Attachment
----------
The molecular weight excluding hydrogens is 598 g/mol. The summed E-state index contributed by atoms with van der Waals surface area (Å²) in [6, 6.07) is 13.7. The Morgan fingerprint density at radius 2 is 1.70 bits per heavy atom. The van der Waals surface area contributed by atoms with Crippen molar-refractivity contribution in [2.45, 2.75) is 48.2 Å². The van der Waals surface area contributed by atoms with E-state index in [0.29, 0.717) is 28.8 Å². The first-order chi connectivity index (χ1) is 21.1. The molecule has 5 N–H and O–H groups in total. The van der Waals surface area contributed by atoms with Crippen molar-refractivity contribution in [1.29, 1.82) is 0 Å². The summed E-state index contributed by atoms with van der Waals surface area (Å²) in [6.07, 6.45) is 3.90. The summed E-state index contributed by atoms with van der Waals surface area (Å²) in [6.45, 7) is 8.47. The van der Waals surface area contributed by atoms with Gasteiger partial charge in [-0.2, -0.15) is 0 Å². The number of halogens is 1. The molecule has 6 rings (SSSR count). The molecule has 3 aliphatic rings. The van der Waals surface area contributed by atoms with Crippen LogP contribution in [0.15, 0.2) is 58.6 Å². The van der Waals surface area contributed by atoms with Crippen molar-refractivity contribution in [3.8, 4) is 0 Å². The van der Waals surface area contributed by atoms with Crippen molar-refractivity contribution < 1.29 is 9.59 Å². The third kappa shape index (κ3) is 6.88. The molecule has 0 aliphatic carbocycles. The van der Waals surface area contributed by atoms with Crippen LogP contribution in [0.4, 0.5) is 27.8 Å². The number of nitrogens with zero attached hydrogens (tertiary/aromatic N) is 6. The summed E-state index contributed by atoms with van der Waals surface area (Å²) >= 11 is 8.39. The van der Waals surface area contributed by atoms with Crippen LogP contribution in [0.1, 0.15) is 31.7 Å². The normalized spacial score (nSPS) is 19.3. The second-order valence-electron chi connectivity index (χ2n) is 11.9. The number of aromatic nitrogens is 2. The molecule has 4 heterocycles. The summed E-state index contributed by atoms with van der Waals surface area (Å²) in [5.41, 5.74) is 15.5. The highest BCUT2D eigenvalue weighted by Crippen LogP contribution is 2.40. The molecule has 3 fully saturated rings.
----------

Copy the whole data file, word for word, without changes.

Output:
The molecular weight excluding hydrogens is 598 g/mol. The summed E-state index contributed by atoms with van der Waals surface area (Å²) in [6, 6.07) is 13.7. The Morgan fingerprint density at radius 2 is 1.70 bits per heavy atom. The van der Waals surface area contributed by atoms with Crippen molar-refractivity contribution in [2.45, 2.75) is 48.2 Å². The van der Waals surface area contributed by atoms with E-state index in [0.29, 0.717) is 28.8 Å². The first-order chi connectivity index (χ1) is 21.1. The molecule has 5 N–H and O–H groups in total. The van der Waals surface area contributed by atoms with Crippen molar-refractivity contribution in [1.29, 1.82) is 0 Å². The summed E-state index contributed by atoms with van der Waals surface area (Å²) in [6.07, 6.45) is 3.90. The summed E-state index contributed by atoms with van der Waals surface area (Å²) in [6.45, 7) is 8.47. The van der Waals surface area contributed by atoms with Gasteiger partial charge in [-0.2, -0.15) is 0 Å². The number of halogens is 1. The molecule has 6 rings (SSSR count). The molecule has 3 aliphatic rings. The van der Waals surface area contributed by atoms with Crippen LogP contribution in [0.15, 0.2) is 58.6 Å². The van der Waals surface area contributed by atoms with Crippen molar-refractivity contribution in [3.8, 4) is 0 Å². The van der Waals surface area contributed by atoms with Crippen molar-refractivity contribution < 1.29 is 9.59 Å². The third kappa shape index (κ3) is 6.88. The molecule has 0 aliphatic carbocycles. The van der Waals surface area contributed by atoms with Crippen LogP contribution in [0.4, 0.5) is 27.8 Å². The number of nitrogens with zero attached hydrogens (tertiary/aromatic N) is 6. The summed E-state index contributed by atoms with van der Waals surface area (Å²) >= 11 is 8.39. The van der Waals surface area contributed by atoms with Crippen LogP contribution in [0.1, 0.15) is 31.7 Å². The normalized spacial score (nSPS) is 19.3. The second-order valence-electron chi connectivity index (χ2n) is 11.9. The number of aromatic nitrogens is 2. The molecule has 4 heterocycles. The summed E-state index contributed by atoms with van der Waals surface area (Å²) in [5.41, 5.74) is 15.5. The highest BCUT2D eigenvalue weighted by Crippen LogP contribution is 2.40. The molecule has 3 fully saturated rings.